The Future of Data Localization in a Globalized World How the balkanized landscape of data in motion - and the widely differing regional regulations protecting it - pose challenges for transnational businesses.
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In keeping with the increasing importance of data in the global economy, governments have become more given to putting restrictions on the flow of data across their borders. According to a new report from the Information Technology and Innovation Foundation, there's has been a marked increase in the number of countries putting up regulatory barriers to keep data from moving freely, from 35 in 2017 to 62 today. As a corollary development, there's a push for companies to host information on home soil to ensure data privacy, national security and the protection of local industries. Although laws like the EU's General Data Protection Regulation don't necessarily require that data be stored locally, an increasing number of governments are doing so. But there's a catch: data held tight within borders may be easier for governments to monitor and regulate, but it also means that some businesses will miss out on great opportunities.
Localization goes global
Some countries require that data be stored within their borders, and others additionally demand that businesses and other organizations that process and transmit sensitive data maintain a physical presence within the relevant nation. Recent developments in data privacy laws — including regulations in countries around the world — are putting significant pressure on global companies to ensure that corporate operations and customer handling procedures are compliant with data security requirements. But how to meet these diverse technical, legal and commercial strictures? We will get to that in a bit.
Data localization and the policymakers' dilemma
As regional economies move to put data localization policies into place, there are two divergent paths upon which the global community might function. One is practiced by China, which restricts data flows and forces companies to operate according to its laws. The other, followed by a number of countries (including the United States and some parts of Europe), allows for a relatively free flow of cross-border data.
Today, information is the most valuable resource in the world. Similarly, the most important assets of any company are its IP and brands — essentials that serve as gateways to their products and services. For example, Alibaba, Alphabet, Amazon, Apple, Facebook, Microsoft, Tencent and Visa are among the largest companies in history, and much of their essential infrastructure is held on the cloud — with information flow spread across vast distances, in both authoritarian regimes and republics. But how to arrive at a standard that fits all their needs?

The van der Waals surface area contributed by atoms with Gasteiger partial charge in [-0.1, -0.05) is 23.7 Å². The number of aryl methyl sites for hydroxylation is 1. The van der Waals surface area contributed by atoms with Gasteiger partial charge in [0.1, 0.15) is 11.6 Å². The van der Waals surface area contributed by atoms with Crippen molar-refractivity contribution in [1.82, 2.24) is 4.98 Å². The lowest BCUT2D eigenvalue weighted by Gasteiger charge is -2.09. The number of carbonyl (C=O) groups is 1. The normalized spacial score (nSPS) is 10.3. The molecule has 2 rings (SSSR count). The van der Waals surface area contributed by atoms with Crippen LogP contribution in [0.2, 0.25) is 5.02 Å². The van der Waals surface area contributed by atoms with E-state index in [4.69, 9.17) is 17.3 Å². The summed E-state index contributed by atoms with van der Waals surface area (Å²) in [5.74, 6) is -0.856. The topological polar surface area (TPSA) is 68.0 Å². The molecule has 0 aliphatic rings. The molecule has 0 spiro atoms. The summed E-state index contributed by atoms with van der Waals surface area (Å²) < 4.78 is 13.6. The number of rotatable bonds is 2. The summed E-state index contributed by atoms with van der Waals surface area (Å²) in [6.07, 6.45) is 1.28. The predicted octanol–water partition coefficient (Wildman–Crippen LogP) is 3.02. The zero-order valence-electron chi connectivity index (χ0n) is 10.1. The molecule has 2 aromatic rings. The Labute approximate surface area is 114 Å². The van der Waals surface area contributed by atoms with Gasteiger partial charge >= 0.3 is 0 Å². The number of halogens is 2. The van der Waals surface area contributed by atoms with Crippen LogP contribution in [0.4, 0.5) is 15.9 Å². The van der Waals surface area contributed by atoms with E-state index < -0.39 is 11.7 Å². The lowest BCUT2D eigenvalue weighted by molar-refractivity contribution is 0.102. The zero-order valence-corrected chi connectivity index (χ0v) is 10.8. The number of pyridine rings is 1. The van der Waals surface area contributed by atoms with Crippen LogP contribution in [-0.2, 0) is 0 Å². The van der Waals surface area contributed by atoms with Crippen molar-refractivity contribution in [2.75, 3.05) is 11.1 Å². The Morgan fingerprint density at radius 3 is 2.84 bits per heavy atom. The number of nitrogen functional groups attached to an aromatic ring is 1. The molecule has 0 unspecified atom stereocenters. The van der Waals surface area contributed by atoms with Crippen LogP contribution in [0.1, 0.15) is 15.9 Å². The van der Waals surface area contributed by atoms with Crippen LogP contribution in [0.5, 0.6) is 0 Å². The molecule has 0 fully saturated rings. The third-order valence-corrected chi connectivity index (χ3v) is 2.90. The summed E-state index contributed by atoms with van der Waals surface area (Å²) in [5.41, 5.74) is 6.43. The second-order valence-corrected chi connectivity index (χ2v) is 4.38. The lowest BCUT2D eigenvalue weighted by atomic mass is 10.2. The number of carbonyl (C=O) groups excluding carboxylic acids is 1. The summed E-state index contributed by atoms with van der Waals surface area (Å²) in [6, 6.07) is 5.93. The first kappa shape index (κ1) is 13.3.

Going local, one small step at a time
As highlighted earlier, data privacy regulations (data localization in particular) come with their own set of challenges. Creating a model that enables you to localize easily will give you the freedom to focus on meeting customers' needs, no matter where they live or what language they use. Given that, the best course of action is to take a risk-based approach, with a holistic team that continually reviews data techniques and relates them to the business's goals.
Data can be grouped into two categories. The first is associated with corporate operations such as marketing, HR and finance. Such data can be made anonymous and then entered in a highly secure and efficient manner (e.g., end-to-end encryption). The second involves personal customer data. A good way to assess risk in this category is to conduct an inventory of your data practices within the limitations of GDPR, which requires, among many other stipulations, that "…each controller and representative shall keep a record of processing activities".
Where's the meeting point?
Ultimately, companies trying to compete need to have a solid grasp of their data flow and how it is stored. That said, it would be a big mistake to think of data maps as permanent records of your organization's information flows; every time a decision-making process or department structure changes, or some data is added in a new format, you need to revise data maps to reflect that change.
Although the best hope for data localization is to develop uniform controls and standards that countries around the world can adopt, the balkanized landscape of data in motion will continue to shape how global businesses operate, and cloud providers have already begun to address this challenge of localization by offering specifically designed solutions.